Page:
American Academy of Neurology

USA Racquetball Board Elections‏


USA Racquetball is excited about the 2011 Board of Directors Election.

We are proud to announce this year's election will be held solely electronically.

Electronic voting is a means of moving forward in an effort to offer our members the ease of voting directly from their computers and at their convenience.


No service charges will be incurred.


Any currently licensed member in good standing, over the age of 18, is eligible to vote.

If your license has expired or if you are new to racquetball and want to join USA Racquetball, click on the 'enter now' icon and register as a first time participant.


(Candidates are listed in alphabetical order and are identified as USAR Board Slate Approved or Petitioners)

Members may vote for 1, 2 or 3 candidates of their choice to fulfill the 3 upcoming vacancies

To Vote click the following link:

Thank you for supporting USA Racquetball

Racquetball class at NVC begins Monday

There will be racquetball this summer at Napa Valley College. A new fee-based community class will be offered Mondays and Wednesdays from 6 to 8:30 p.m. starting June 13.

Taught by Napa Valley College instructor and AmPro teaching pro Richard Bruns, the Intermediate/Advanced racquetball class is designed for players who have successfully completed at least one collegiate level course, or who have been playing at a club or other venue for a year or more.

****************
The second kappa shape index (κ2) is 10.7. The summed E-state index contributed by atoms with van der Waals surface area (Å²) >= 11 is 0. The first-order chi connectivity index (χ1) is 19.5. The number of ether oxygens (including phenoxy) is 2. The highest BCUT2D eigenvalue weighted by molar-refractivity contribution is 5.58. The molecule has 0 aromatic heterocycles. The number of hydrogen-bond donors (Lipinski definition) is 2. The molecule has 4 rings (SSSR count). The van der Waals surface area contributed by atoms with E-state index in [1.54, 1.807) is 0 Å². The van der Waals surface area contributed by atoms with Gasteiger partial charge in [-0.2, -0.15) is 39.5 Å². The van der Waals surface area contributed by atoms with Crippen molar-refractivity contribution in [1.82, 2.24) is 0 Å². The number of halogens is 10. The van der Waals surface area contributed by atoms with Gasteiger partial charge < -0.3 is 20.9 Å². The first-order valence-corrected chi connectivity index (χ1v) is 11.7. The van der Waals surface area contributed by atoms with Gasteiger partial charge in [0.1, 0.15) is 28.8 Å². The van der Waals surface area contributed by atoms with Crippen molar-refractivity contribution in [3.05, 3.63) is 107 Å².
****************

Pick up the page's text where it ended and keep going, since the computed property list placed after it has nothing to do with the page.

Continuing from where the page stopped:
Instruction will parallel that of the credit PHYE 118 class at Napa Valley College, although as a community class, grades are not applied. Topics covered will be USRA racquetball rules of play, understanding all aspects of safety while playing the game, appropriate rules for recreation-level racquetball, self-refereeing, stroke analyses and correction, and her related topics. Players interested in learning racquetball should consult the Fall NVC Credit schedule online.

Intermediate and advanced players new to the instructor will be evaluated on skills and understanding of the rules, playing strategy and safety procedures and deficits corrected.

Participants must provide their own equipment which includes a current style racquet equipped with a wrist safety tether; approved racquetball lensed eye-guards (Bruns suggests avoiding ones that actually look like goggles; glasses styling preferred); court shoes that do not make marks on the floor (no running shoes); and P.E. clothing. Balls will be provided.